Upcoming Idealab post by Andrew Grice


Hi folks. My name is Andrew Grice and I'll be blogging in here to help my good friend and colleague get some important things done. Benjamin Melançon is a workaholic workhorse. I’ve been amazed at all he’s accomplished over the past year; such as founding a successful new business, landing a grant to develop his “Related Content” module and guiding People Who Give a Damn through the maze of tax law to achieve 501(c)(3) nonprofit tax status. So when he said he needed time to concentrate on writing the actual code for his “Related Content” module, I told him I’d be glad to help. Considering the outstanding brilliance of so many here in the Idea Lab, I feel both honored and humbled to write here. I can only hope you’ll find some value in my posts.

So what is “Related Content?” Well, let me answer that first by telling you something about Benjamin. Benjamin Melançon is a young man who has a truly great idea with the promise to one day revolutionize journalism and help re-democratize political culture world wide. Related Content is not that idea. But that said, Related Content is a excellent idea in itself. Specifically it’s an idea to incrementally make the content management system Drupal an even better tool for online journalism sites.

Whether or not we’ve ever given any thought to it, we’ve all seen on journalism sites where an article is followed or otherwise displayed along with a short list of links to related articles or something similar. It’s a natural idea for keeping readers reading articles on that particular site. But how are these short lists of supposedly related links generated? Who makes those lists? How do they do it? And how much time and energy to they waste doing it? Soon the Related Content module will provide the best answers for those questions, but first let’s consider for a moment how things can be done right now.

Obviously one way to do it would be to pay people to do it all by hand. Sounds expensive, doesn’t it? Well thankfully there are already software solutions for easily adding a short list of links to any given article on a journalism site. Of course nobody using modern tools has to enter raw html line by line anymore. And there are already a number of software solutions to the coding part of displaying lists of related stories. That saves time and money.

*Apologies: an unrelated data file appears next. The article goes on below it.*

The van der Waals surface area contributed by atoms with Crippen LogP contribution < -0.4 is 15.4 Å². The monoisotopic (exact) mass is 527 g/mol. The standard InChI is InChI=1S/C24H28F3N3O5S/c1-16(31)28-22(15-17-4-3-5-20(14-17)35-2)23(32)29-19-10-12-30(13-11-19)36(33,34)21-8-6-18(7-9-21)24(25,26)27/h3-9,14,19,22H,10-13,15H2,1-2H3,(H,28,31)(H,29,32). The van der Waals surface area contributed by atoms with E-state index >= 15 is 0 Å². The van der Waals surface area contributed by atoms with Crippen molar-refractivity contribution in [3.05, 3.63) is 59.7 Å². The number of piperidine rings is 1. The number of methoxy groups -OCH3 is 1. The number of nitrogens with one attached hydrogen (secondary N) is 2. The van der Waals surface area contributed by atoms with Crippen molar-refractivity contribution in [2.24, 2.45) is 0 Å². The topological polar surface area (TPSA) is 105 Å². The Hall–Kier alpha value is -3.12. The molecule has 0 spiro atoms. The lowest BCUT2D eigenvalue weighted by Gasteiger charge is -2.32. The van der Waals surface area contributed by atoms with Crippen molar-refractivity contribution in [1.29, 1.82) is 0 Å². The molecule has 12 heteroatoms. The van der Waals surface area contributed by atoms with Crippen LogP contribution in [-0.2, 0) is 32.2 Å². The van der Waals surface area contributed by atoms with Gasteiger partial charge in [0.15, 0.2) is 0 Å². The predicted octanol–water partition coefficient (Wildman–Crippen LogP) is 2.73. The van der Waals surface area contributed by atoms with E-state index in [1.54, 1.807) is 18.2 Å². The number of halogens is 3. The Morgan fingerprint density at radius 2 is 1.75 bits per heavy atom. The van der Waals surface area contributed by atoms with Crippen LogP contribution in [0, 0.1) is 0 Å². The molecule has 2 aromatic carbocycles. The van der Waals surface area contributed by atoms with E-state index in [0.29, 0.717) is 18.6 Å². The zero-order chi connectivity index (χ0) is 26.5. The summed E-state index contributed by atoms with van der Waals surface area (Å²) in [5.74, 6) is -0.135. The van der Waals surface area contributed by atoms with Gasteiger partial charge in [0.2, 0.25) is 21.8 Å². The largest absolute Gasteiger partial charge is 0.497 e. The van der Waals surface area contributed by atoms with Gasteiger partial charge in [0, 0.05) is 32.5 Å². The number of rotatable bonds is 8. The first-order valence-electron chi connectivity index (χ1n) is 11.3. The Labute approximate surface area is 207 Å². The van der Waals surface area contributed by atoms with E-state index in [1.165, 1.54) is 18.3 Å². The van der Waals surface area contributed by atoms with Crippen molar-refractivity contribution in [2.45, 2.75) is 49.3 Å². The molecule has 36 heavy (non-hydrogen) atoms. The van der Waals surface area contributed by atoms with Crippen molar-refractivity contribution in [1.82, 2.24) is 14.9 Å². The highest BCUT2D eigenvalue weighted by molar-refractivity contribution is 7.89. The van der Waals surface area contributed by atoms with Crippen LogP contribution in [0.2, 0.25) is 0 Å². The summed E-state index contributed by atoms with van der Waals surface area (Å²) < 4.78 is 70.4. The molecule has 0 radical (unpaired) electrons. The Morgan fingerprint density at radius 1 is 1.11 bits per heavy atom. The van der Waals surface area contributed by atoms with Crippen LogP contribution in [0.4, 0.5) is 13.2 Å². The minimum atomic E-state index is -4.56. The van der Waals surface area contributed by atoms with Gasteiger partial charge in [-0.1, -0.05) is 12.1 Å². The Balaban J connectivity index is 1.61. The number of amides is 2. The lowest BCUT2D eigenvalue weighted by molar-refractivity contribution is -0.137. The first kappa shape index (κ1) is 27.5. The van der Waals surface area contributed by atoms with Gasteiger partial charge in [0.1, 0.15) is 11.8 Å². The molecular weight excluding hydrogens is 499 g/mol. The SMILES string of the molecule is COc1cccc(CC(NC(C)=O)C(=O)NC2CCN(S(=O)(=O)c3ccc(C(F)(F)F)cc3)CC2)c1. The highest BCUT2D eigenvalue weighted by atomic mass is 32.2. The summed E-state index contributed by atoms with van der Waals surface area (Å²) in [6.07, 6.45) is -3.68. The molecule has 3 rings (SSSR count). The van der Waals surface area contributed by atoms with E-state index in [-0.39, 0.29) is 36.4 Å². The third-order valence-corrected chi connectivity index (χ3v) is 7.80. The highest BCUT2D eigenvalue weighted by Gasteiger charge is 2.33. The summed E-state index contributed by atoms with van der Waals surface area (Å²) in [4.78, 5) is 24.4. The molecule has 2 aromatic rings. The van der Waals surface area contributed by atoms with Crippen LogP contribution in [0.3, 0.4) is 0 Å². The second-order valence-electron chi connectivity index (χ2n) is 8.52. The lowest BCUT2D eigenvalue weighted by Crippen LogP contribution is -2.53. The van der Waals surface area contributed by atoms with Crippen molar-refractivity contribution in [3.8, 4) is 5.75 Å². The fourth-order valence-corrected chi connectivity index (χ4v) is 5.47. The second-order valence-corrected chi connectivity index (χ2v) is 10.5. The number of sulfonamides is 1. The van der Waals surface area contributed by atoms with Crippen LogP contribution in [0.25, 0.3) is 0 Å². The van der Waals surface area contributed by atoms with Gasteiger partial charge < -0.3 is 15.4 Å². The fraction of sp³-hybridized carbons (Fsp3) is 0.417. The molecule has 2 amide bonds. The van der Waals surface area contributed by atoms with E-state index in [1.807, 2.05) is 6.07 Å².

But where do the links come from? Someone or some thing has to select the links. And the more appropriate those related links are, the more effect this feature will be at keeping readers reading more pages on any given journalism site. Hiring an individual to handpick great links can be too expensive. Tweaking a search algorithm can yield useful results. But any automated search algorithm will also bring up garbage along with the good links. The better the tweaked algorithm, the less garbage. But do we really want any garbage links in our related stories list?

Another solution is to use tags. For example any story about George W. Bush would get a Bush tag. One story that made headlines this week dealt with President Bush expressing something akin to regret over his cowboy rhetoric during the run up to the invasion of Iraq. That story gets a Bush tag and an Iraq tag. But just using those tags, what do I get for my related stories? Iraq tends to get at least a mention in passing in just about every article about Bush these days. Therefore the supposedly related stories could easily be any random article that mentions President Bush. One might be a discussion of Republican chances in the Presidential election. Another a story about the New York Giants football team visiting the White House for the traditional photo op with the superbowl winner. Another could be a puff piece on one one of the Bush daughters. Yet another might be a piece on Hilary Clinton’s latest plea for power. That’s not very impressive at all if those are the stories the tag system dishes out automatically as “related stories.” It’s certainly not the level of quality that would keep readers engaged on a newspaper’s website.

This is where the real beauty of Ben Melançon’s Related Content module comes in. Related Content will make it incredibly easy for anyone to intelligently add links to these related stories lists themselves. And once readers start viewing and following those lists of related stories they will be able to easily provide feedback on whether those links really are related or not. Newspapers would be able to start with an automatically generated list of links using whatever combination of tags and search engines they like. Those would be the initial related links. Soon after that, readers would quickly vote out garbage links and also add their own contributions from the newspaper’s archives which will surely prove to be vastly more on topic and on target than anything any automated system will generate.

In summation, this Related Content module will be good for journalism sites because it will make it easier to keep readers on the site reading more articles. And it’s going to be good for readers as well because it will make it easier for them to find articles that provide the contextual information they seek.


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